- ‘There is a fundamental difference between making a product simple and making a simple product’. The former removes unnecessary complexity, while the latter reduces features as far as possible and creates the risk that that customers view the offering not as a stand-alone product but rather as a feature of one.
- ‘People are experts in their problem, not the solution’. They may make suggestions for solutions, but this does not provide a deep understanding of the problem. Customer engagement may reveal what they want but not necessarily why they want it – companies should dig further until they identify this.
Writing on Medium, psychotherapist Lesley Alderman sets out some tips on how to more effectively approach arguments.
Instead of viewing an argument as a process through which a winner and loser (i.e. someone that is ‘right’ and ‘wrong’) is established, she advises that it should instead be thought of as a way to work towards a resolution. This prevents participants from viewing each other as adversaries, which makes it less likely that they will capitulate and agree to an acceptable resolution.
The best way to do this is to change perspective from ‘I’ to ‘us’. Alderman writes: ‘Focus on your shared goal, even if that goal is simply to reach a resolution. You may want different things, but you both want to stop arguing and get the issue resolved. Keep in mind the rule of reciprocity by which most humans abide: If you do something for me, I will feel more inclined to do something for you.’
Other tips include:
- Pre-suade: where possible, plan-ahead so that appeals can be made at optimal times, such as when people are relaxed and able to focus. As Robert Cialdini points out in his book Pre-Suasion, psychologically the framing of an appeal can be even more important that the logic or ideas underpinning it.
- In spontaneous disagreements adopt a spirit of cooperation and ‘let the person vent. Anger that’s not stoked with rebuttals subsides over time.’
- Avoid irrational behaviour by controlling emotions and reactions. Mentally or physically removing yourself from the situation can help to re-establish emotional detachment.
- Listen fully to people. This will make them more likely to reciprocate. People also like talking about themselves, so giving them an opportunity to do so will make them feel better and therefore more receptive to your arguments.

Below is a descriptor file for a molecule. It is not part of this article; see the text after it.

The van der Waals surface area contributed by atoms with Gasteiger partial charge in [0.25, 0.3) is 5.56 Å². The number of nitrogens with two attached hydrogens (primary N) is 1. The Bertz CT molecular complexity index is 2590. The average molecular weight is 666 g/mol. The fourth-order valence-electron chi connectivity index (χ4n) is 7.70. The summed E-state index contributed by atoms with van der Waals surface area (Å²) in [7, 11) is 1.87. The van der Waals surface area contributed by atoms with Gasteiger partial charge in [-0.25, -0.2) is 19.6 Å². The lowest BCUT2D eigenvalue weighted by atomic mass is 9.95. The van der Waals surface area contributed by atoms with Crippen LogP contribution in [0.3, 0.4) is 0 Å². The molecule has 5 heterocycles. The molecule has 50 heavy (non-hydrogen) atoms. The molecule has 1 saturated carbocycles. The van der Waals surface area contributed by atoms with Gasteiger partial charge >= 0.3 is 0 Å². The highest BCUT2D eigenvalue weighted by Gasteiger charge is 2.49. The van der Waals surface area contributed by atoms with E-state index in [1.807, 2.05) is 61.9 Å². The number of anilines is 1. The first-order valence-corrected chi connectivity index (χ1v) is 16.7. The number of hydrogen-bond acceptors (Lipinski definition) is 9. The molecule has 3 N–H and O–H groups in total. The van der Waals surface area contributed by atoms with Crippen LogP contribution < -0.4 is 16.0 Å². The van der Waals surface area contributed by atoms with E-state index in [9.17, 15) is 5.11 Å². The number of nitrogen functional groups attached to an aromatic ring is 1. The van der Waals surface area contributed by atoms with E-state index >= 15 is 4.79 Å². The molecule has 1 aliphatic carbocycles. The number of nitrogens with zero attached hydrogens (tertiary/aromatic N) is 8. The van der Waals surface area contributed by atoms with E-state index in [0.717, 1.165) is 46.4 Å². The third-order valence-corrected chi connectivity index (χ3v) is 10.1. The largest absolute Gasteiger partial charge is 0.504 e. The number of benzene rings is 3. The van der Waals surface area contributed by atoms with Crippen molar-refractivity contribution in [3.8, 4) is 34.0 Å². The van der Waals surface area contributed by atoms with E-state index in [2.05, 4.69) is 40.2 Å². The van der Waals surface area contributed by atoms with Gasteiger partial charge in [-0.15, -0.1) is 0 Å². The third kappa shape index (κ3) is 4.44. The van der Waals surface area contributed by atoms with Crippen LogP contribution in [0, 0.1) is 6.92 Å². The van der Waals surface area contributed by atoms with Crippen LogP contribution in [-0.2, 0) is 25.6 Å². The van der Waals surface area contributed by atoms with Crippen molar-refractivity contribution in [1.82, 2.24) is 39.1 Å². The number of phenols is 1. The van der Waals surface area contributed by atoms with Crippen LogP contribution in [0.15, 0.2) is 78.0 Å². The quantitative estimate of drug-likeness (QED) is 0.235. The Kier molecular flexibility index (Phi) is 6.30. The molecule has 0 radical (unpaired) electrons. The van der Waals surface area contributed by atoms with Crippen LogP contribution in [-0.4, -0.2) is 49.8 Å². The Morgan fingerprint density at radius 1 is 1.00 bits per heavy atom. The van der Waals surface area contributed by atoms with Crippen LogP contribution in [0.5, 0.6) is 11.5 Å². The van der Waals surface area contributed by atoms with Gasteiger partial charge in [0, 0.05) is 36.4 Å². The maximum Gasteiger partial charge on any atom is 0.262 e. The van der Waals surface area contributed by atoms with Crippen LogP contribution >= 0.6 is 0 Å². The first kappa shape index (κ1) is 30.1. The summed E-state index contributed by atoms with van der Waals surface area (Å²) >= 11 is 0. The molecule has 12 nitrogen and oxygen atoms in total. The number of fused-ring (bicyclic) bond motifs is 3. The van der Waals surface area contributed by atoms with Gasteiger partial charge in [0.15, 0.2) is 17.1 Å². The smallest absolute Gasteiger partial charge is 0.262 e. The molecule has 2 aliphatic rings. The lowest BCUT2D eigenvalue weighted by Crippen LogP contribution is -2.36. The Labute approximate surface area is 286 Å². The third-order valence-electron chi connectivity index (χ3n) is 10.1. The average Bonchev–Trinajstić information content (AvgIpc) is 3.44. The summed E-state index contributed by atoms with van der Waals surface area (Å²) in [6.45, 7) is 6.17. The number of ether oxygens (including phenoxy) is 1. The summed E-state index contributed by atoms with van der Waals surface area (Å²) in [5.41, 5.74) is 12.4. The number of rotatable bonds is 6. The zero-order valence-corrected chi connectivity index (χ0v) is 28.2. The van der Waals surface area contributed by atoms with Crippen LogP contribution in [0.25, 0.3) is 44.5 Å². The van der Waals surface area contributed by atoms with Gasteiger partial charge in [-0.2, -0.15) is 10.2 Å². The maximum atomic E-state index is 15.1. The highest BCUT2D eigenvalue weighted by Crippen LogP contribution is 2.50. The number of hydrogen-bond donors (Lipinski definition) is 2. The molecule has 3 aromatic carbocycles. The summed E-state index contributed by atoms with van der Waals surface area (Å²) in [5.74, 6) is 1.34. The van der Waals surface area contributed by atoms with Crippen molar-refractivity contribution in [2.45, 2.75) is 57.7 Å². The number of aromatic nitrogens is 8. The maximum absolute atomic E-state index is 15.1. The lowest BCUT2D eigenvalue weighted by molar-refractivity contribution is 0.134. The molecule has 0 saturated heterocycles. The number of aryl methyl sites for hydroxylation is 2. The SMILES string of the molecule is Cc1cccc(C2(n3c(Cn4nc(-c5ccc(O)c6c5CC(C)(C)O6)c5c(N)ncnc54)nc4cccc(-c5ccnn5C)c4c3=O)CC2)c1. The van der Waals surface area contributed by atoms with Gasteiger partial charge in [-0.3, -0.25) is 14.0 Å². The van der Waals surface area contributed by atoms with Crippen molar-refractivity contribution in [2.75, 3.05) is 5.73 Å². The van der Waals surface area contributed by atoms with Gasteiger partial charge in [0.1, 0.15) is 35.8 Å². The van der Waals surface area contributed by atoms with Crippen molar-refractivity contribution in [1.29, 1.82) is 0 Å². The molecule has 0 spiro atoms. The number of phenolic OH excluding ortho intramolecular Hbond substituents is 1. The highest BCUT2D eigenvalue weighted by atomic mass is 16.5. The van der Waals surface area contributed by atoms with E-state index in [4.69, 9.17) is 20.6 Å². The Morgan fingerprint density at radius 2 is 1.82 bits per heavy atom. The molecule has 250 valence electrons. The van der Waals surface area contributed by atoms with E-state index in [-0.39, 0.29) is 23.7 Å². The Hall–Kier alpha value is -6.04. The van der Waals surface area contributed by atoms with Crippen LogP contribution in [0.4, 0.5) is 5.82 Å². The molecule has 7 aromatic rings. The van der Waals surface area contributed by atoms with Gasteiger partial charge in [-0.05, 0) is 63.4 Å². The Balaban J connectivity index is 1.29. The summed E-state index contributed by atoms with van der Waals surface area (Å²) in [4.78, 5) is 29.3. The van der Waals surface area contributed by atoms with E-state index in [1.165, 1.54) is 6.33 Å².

- Develop a full understanding of the other perspective. Convey this by paraphrasing or summarising key arguments, repeat them back to the other party, and ask clarifying questions.
- Calmly explain your position and hope that it will be understood. Avoid using absolutist words like ‘never’ and do not tell people how they think or feel (e.g. ‘you always want’), which can alienate them.
Writing in Aeon, philosopher Maria Kasmirli looks at two different definitions of ‘freedom’ proposed by political philosopher Isaiah Berlin in his 1958 essay ‘Two Concepts of Liberty’.
Berlin distinguished two types of freedom / liberty:
1 – Negative Freedom: freedom from control or constraints imposed by other people, either directly or through their support of social / economic arrangements that do so. In some cases, limitations on negative freedom are widely accepted, for instance in the laws that society imposes to prevent chaos.
2 – Positive Freedom: freedom to control our own actions, rationally and in line with our own interests. This reflects an absence of interference from others, as well as an ability to control irrational impulses or addictions.
Berlin warned that such concepts could be used for questionable purposes, for instance to justify the coercion of individuals by organisations or the State. Expanded slightly, this distinction also provides an interesting perspective on assessing tradeoffs that people make in their lives. For instance, people often pursue career paths that provide them with freedom to (go on holidays, buy a nice house etc) without appreciating the constraints on freedom from (stress, responsibility, expectations) that these impose.
Writing on Medium, Random House copy chief Benjamin Dreyer highlights some of the most commonly used redundancies. The following are the best examples, and the italicised words should be removed:
Writing in the FT, Hugo Cox outlines five tips from estate agents on how to negotiate a reduction in price when buying a house:
- Be prepared: demonstrating that you can complete the transaction quickly makes it more likely that an offer will be accepted. Many buyers wait until they have found their target house before seeking legal / financial advice and lining-up a mortgage.
- Research the seller: particularly in difficult markets, many sellers put their properties on the market because they face some kind of problem. Looking for clues when visiting the property and questioning the agent (favouring closed over open questions e.g. ‘is the owner getting divorced’ rather than ‘why is the owner selling’) can provide useful guidance.